Risk of no-deal Brexit rises to ‘significant 30%’

Risk of no-deal Brexit rises to ‘significant 30%’

The risk the UK will crash out of the EU at the end of next month has risen to “a significant 30%” but the most likely outcome is for a soft Brexit, according to a leading firm of economic forecasters.

Capital Economics in London predicts the UK parliament will delay the process of the UK exiting the EU and will agree “a softer Brexit later this year” following a period of what it calls “fudge and delay”.

However, signs of increasing uncertainty were reflected in sterling, which weakened against the dollar and the euro yesterday.

Despite its short and sharp selloff in the immediate aftermath of the series of votes in the Commons late on Tuesday, the UK currency has held up as analysts bet that the UK will strike some sort of deal.

“Following the parliamentary shenanigans in the UK on Tuesday, we have revised up our assessment of the probability that the UK leaves the EU without a deal to 30%. And we think a no-deal Brexit would shave about 2% from Ireland’s GDP over the next two years,” Capital Economics said.

Sterling also traded slightly lower against the euro, at 87.48p, as a number of UK manufacturing and consumer surveys suggested that Brexit was weighing on the British economy.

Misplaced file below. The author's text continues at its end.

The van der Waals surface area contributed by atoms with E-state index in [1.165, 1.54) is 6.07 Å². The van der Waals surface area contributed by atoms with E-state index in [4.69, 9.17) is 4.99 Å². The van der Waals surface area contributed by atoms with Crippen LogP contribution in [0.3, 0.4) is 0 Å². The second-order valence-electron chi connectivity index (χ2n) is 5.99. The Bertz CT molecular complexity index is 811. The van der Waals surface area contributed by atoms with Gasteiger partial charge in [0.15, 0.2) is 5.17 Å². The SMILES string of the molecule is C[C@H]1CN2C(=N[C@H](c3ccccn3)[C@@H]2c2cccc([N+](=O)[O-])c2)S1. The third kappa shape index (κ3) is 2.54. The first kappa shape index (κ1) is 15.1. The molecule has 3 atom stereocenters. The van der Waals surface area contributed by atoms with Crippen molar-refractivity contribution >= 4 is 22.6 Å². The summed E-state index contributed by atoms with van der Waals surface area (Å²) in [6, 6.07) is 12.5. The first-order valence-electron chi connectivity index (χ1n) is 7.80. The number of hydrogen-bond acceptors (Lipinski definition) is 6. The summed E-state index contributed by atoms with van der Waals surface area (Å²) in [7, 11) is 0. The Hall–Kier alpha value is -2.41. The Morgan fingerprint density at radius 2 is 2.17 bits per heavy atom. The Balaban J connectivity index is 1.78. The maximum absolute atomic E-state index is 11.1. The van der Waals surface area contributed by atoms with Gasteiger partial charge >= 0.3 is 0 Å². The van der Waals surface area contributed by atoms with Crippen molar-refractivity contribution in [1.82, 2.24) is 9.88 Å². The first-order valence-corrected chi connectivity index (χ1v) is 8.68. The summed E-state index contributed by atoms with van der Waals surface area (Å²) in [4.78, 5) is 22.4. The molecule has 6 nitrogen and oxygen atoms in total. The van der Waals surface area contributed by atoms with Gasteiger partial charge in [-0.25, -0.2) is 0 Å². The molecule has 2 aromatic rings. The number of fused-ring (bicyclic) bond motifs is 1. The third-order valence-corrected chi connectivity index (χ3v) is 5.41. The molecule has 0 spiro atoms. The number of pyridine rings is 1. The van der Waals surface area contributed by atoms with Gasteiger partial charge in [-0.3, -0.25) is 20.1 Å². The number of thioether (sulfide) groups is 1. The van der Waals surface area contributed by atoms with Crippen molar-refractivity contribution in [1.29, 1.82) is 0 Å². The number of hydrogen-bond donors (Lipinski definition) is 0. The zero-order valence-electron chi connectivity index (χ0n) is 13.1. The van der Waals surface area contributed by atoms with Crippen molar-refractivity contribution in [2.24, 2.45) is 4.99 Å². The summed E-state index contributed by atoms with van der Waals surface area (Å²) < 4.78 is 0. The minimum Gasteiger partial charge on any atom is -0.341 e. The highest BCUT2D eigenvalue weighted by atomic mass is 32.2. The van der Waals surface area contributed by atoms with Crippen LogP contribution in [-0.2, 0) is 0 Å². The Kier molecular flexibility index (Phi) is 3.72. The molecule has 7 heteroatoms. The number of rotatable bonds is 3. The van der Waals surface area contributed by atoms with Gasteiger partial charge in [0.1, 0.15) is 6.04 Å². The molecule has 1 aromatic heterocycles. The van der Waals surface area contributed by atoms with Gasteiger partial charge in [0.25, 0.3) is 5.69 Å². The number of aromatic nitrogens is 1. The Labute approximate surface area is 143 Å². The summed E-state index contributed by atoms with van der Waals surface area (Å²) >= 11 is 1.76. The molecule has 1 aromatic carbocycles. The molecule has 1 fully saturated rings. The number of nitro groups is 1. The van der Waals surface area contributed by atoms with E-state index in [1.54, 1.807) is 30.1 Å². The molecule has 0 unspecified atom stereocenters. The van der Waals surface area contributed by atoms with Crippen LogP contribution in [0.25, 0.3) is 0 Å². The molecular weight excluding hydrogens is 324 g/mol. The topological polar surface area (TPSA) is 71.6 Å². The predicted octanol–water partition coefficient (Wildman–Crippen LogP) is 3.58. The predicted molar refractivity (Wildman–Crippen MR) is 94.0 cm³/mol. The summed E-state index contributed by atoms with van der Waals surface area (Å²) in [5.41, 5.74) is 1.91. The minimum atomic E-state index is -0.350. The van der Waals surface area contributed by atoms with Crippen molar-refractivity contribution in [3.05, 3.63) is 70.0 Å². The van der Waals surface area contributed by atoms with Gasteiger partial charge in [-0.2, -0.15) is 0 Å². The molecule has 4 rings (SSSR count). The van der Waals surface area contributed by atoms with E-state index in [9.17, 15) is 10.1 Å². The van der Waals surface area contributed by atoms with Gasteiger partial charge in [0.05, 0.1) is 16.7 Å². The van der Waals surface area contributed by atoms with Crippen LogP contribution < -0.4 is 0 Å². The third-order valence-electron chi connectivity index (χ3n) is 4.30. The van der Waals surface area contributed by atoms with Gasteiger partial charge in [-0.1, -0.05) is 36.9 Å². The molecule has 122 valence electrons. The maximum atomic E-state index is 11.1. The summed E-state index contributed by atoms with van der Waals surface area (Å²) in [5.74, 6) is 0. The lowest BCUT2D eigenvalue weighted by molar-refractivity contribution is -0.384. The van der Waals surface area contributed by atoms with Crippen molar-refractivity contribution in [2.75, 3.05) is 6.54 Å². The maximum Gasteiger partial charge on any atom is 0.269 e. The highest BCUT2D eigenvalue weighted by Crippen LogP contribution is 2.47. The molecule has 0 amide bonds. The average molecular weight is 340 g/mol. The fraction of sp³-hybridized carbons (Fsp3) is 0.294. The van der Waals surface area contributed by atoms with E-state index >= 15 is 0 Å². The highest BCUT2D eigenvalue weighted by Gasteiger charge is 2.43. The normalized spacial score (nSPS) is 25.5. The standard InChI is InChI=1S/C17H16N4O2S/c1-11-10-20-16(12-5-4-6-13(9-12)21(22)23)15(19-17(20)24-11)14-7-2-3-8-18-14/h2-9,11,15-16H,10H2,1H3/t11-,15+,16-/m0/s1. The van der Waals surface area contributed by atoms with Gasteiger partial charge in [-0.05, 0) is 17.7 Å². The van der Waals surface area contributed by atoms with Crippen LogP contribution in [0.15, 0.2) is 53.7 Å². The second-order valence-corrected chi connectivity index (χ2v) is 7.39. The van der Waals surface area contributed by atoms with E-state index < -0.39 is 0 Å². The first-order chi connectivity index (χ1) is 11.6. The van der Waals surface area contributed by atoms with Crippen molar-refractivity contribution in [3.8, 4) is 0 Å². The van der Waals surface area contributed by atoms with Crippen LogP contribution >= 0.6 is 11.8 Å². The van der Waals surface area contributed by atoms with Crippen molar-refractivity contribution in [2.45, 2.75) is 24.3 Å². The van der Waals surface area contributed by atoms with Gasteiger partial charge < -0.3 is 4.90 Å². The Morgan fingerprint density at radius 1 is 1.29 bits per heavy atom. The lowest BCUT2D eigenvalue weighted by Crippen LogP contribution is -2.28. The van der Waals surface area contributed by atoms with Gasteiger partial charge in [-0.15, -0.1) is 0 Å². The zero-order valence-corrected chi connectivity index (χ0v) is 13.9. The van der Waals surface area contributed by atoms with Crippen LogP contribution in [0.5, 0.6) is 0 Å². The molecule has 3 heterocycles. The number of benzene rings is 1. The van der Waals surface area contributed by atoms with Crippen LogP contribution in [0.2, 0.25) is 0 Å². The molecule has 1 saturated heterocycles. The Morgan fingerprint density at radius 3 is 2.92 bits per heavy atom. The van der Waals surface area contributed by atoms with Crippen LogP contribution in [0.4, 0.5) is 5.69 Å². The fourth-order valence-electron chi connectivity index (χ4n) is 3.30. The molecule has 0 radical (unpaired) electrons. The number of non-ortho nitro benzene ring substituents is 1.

“The manufacturing PMI for January fell sharply, and there is a bit more evidence that firms are stockpiling. Consumer confidence in January stayed at its lowest level since 2013. And consumer borrowing growth fell to its slowest rate since 2014,” Capital Economics said.

The volatility of sterling is potentially costly for Irish exporters selling to the UK because firms’ profit margins can be wiped out as uncertainty about Brexit ratchets up.

Bank of Ireland chief executive Francesca McDonagh said the Brexit process had led to “an unprecedented time in Ireland’s history” and caused huge concern to exporters and importers.

Speaking to customers at an event in Cork, she said that the bank’s operations in the North and in the UK gave it an overview of the way Brexit was weighing on the Irish economy. And over half of Irish firms had put investment plans on hold, she said.

The Construction Industry Federation said it expects output to continue to grow this year even as Brexit uncertainties “no doubt cast a shadow on the construction industry”.

Jeanette Mair, economic and policy research executive at the business group, said construction output this year could grow by a “strong but moderate” rate of 6%.

Global stock markets continued to rally from their December slump as a US jobs report spurred more buying. The US Federal Reserve earlier this week had boosted investors who believe the US central bank will be slower in hiking interest rates.

“Earnings, a dovish Fed and a seemingly inexhaustible supply of new workers have all contributed to more gains for equity markets,” said Chris Beauchamp, chief market analyst at online broker IG. “

“Brexit has been banished to the background, thankfully, for the past few days, as tech earnings and the Fed dominated the headlines.

"Both the EU and the UK head into the weekend refusing to budge, but as has been noted many times before, the clock is ticking down to March 29. Something has to give, but it is far from clear that concessions from either side are forthcoming,” he said.

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